Rob Hume, a freelance writer and editor for 35 years and editor of RSPB publications from 1983 to 2009, was Chairman of the British Birds Rarities Committee, and has led wildlife holidays in the UK, Europe and Africa. Robert Still, co-founder and publishing director of WILDGuides, is an ecologist and widely travelled naturalist. Andy Swash has been involved professionally in nature conservation since 1977 and is managing director of WILDGuides. A renowned photographer, he leads photographic tours worldwide, and has devised, co-authored and edited many books. Hugh Harrop founded the ecotourism business Shetland Wildlife and is one of Shetland’s top birders and naturalists. His award-winning photographs have been published throughout Europe and North America. David Tipling, one of the world’s most widely published wildlife photographers, is author or commissioned photographer for many books and writes regularly for leading wildlife and photographic magazines.

Fun Fact Friday: Hiding in Plain Sight

As my favorite dining hall employee says every Friday, “We made it!” Yes we did, and as a reward for surviving the work week, here’s your Friday fun fact from Arthur V. Evans’s new book Beetles of Eastern North America.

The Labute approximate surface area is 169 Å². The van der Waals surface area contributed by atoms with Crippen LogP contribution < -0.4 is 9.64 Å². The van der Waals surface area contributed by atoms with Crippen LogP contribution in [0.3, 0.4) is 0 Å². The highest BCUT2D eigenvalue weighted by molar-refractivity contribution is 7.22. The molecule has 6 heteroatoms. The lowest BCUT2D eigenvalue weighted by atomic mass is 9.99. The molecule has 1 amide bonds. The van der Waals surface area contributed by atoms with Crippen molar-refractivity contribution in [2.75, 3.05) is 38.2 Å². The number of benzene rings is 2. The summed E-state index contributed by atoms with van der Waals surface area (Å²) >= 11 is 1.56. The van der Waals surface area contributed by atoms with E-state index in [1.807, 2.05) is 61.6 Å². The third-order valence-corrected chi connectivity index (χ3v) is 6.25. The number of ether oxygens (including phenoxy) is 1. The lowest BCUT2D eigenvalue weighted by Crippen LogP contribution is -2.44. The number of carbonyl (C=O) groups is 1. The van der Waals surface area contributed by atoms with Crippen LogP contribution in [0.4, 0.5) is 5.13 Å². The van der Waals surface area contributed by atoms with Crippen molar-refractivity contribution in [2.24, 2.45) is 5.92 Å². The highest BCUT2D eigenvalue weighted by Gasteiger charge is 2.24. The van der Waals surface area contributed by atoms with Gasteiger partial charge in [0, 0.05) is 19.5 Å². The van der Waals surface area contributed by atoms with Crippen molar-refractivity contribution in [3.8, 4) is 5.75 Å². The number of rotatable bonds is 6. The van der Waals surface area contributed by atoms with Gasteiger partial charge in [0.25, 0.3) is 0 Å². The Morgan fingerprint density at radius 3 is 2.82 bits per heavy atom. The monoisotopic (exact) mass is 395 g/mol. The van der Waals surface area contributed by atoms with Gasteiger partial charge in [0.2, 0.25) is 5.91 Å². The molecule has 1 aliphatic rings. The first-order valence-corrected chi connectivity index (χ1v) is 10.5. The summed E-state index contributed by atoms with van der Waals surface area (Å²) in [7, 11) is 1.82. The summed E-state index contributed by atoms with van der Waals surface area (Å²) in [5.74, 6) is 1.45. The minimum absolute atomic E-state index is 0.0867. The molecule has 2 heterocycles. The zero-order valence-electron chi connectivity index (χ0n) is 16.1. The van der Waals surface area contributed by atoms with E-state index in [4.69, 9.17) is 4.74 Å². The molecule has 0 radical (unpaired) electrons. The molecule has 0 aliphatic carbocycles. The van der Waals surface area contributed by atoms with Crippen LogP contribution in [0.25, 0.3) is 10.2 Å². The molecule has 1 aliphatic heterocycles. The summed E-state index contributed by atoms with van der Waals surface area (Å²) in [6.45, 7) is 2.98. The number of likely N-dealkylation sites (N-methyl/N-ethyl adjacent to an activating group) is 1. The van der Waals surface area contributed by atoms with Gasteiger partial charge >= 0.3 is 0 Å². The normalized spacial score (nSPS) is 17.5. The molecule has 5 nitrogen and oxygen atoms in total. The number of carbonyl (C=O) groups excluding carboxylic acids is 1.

Beetles face a plethora of predators everyday from birds, bats, and rodents to spiders, ants, and even other beetles. In response to the constant threat of being attacked, swooped up in the air, eaten, or all of the above, beetles have developed various ways to protect themselves. The avocado weevil, Heilipus apiatus (Curculionidae), besides having an awesome name, also has a unique way of “hiding” from predators: Bird dropping mimic. These beetles, “which look very much like a bird dropping, are of no interest to predators.” Likewise, “the small, dark, and chunky warty leaf beetles Chlamisus, Exema, and Neochlamisus (Chrysomelidae) hide right out in the open and are often overlooked by predator and collector alike because of their strong resemblance to caterpillar feces.” (Evans 28)